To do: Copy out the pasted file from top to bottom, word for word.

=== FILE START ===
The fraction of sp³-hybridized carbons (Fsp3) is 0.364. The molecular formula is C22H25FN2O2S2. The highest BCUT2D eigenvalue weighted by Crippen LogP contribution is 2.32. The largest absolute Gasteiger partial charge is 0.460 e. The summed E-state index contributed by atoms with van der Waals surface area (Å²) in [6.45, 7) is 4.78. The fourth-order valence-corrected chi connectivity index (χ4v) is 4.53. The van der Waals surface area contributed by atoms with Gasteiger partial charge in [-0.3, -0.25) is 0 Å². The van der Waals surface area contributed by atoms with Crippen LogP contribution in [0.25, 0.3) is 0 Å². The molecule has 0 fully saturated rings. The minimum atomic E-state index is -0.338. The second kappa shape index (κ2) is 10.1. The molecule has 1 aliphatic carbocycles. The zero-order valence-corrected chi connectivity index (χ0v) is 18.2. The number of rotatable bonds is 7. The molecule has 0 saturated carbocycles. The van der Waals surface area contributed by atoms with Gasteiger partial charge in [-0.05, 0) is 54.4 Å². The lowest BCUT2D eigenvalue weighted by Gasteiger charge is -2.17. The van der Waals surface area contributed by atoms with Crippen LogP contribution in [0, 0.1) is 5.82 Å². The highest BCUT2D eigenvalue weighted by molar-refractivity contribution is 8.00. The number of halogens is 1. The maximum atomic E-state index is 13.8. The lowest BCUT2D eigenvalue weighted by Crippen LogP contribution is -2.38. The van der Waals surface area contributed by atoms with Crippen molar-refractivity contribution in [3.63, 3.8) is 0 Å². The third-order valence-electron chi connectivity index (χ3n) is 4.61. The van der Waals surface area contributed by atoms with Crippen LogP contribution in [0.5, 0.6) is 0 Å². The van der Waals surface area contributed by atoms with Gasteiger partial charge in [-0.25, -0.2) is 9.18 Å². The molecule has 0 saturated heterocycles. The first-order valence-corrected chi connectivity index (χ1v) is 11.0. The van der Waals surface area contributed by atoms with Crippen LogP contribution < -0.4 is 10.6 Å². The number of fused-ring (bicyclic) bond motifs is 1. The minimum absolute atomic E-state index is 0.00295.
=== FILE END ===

The fraction of sp³-hybridized carbons (Fsp3) is 0.364. The molecular formula is C22H25FN2O2S2. The highest BCUT2D eigenvalue weighted by Crippen LogP contribution is 2.32. The largest absolute Gasteiger partial charge is 0.460 e. The summed E-state index contributed by atoms with van der Waals surface area (Å²) in [6.45, 7) is 4.78. The fourth-order valence-corrected chi connectivity index (χ4v) is 4.53. The van der Waals surface area contributed by atoms with Gasteiger partial charge in [-0.3, -0.25) is 0 Å². The van der Waals surface area contributed by atoms with Crippen LogP contribution in [0.25, 0.3) is 0 Å². The molecule has 0 fully saturated rings. The minimum atomic E-state index is -0.338. The second kappa shape index (κ2) is 10.1. The molecule has 1 aliphatic carbocycles. The zero-order valence-corrected chi connectivity index (χ0v) is 18.2. The number of rotatable bonds is 7. The molecule has 0 saturated carbocycles. The van der Waals surface area contributed by atoms with Gasteiger partial charge in [-0.05, 0) is 54.4 Å². The lowest BCUT2D eigenvalue weighted by Gasteiger charge is -2.17. The van der Waals surface area contributed by atoms with Crippen LogP contribution in [0, 0.1) is 5.82 Å². The highest BCUT2D eigenvalue weighted by molar-refractivity contribution is 8.00. The number of halogens is 1. The maximum atomic E-state index is 13.8. The lowest BCUT2D eigenvalue weighted by Crippen LogP contribution is -2.38. The van der Waals surface area contributed by atoms with Crippen molar-refractivity contribution in [3.63, 3.8) is 0 Å². The third-order valence-electron chi connectivity index (χ3n) is 4.61. The van der Waals surface area contributed by atoms with Crippen LogP contribution in [0.5, 0.6) is 0 Å². The van der Waals surface area contributed by atoms with Gasteiger partial charge in [-0.25, -0.2) is 9.18 Å². The molecule has 0 saturated heterocycles. The first-order valence-corrected chi connectivity index (χ1v) is 11.0. The van der Waals surface area contributed by atoms with Crippen LogP contribution < -0.4 is 10.6 Å². The number of fused-ring (bicyclic) bond motifs is 1. The minimum absolute atomic E-state index is 0.00295.